Similarly what is the difference between php://output and php://stdout?

I was trying to figure out how servers provide php://input and php://output. The only way I could think of (given that both php://input and php://output are independent of the mysterious php.ini file according to this page in the manual) would be to change stdin and stdout to both refer to the connection socket's file descriptor. But then to my chagrin I found out that php://stdin and php://stdout were also defined - presumably in a different way.

Is this just redundancy or do these file names actually refer to do different things? Can someone tell me what's going on here?

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    php.net/manual/en/wrappers.php.php you can read all about it here, it specifically references the differences between these Dec 15, 2015 at 0:13
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    @NicRobertson That's actually the same page I reference in my question. The page says that "php://stdin, php://stdout and php://stderr allow direct access to the corresponding input or output stream of the PHP process." Then it says "php://input is a read-only stream that allows you to read raw data from the request body." Isn't that the same as stdin? Then even more confusing the document says "php://output is a write-only stream that allows you to write to the output buffer mechanism in the same way as print and echo." Which really seems to imply stdout and output are the same. Dec 15, 2015 at 0:26
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    Questions that are explained in the documentation should state the reason/point where they are not understood. An answer that would repeat the documentation is not helpful.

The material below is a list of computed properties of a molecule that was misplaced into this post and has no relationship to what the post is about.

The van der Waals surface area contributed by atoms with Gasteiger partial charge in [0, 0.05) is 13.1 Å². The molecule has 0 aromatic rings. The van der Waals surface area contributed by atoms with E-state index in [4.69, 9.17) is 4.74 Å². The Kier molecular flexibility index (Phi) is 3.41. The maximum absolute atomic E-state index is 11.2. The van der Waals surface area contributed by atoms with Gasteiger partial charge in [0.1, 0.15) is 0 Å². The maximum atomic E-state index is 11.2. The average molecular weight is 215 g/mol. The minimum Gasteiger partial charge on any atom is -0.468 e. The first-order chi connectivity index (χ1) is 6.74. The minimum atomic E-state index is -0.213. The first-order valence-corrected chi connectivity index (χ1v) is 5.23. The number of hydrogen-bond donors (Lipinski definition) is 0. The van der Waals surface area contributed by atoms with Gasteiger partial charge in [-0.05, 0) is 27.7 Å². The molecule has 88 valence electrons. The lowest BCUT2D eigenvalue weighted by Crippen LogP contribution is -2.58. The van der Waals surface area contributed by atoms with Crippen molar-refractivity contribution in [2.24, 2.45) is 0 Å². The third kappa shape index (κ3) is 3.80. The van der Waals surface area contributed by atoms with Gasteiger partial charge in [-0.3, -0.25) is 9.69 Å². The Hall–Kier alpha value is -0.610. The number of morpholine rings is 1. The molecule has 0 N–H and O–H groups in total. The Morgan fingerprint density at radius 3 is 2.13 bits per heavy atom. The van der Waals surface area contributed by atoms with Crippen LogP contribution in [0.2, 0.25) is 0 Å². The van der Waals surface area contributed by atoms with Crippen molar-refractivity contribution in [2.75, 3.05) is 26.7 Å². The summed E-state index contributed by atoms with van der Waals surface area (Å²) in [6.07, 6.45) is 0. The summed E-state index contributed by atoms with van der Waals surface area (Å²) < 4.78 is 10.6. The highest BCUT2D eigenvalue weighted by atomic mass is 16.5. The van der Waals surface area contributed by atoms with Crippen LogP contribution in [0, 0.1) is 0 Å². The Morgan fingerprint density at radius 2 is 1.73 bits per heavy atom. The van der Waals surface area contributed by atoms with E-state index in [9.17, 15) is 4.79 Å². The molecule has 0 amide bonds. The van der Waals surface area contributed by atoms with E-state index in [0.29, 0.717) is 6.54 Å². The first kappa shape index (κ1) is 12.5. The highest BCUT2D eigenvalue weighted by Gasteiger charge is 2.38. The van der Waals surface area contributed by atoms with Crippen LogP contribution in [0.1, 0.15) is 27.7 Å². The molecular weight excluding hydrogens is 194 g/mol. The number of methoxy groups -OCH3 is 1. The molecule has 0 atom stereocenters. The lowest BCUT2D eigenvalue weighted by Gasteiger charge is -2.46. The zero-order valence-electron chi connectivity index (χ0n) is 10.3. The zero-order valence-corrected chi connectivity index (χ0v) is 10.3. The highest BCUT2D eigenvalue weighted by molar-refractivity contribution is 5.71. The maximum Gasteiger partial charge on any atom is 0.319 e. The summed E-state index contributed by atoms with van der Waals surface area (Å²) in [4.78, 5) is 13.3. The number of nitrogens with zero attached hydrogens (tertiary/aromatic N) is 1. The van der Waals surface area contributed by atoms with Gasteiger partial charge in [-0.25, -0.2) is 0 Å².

– Sven
    Dec 15, 2015 at 0:28
  • @Sven I am of the opinion this is not covered in the documentation. input and stdin both have the same permissions and (in the absence of caching) refer to the same file descriptor. How these are different is not covered in the documentation. Dec 15, 2015 at 0:30

1 Answer 1


The difference is in the environment where you're expected to use them. php://stdin, php://stdout, and php://stderr are mapped directly to the relevant POSIX file streams and are intended for use with the CLI SAPI. On the other hand, php://input and php://output are intended for use with web-based SAPIs.

Try running these two commands from the command line:

printf "foo" | php -r "var_dump(file_get_contents('php://stdin'));"

printf "foo" | php -r "var_dump(file_get_contents('php://input'));"

You're going to get output like this:

Command line code:1:
string(3) "foo"

Command line code:1:
string(0) ""

Because php://input expects to be used by a web SAPI like CGI or mod_php and will not get the contents of STDIN passed to it. Likewise, trying to read raw POST data (the only real use for php://input) using php://stdin would fail.

php://output can generally be used in both environments but it's rarely used at all, since one can simply echo output. php://stdout is the more logical choice for command line code, though again it's generally easier to just use echo.

php://stderr is of course invaluable to command line programmers who need to output informational, debug, or error messages to a different stream than the program output.

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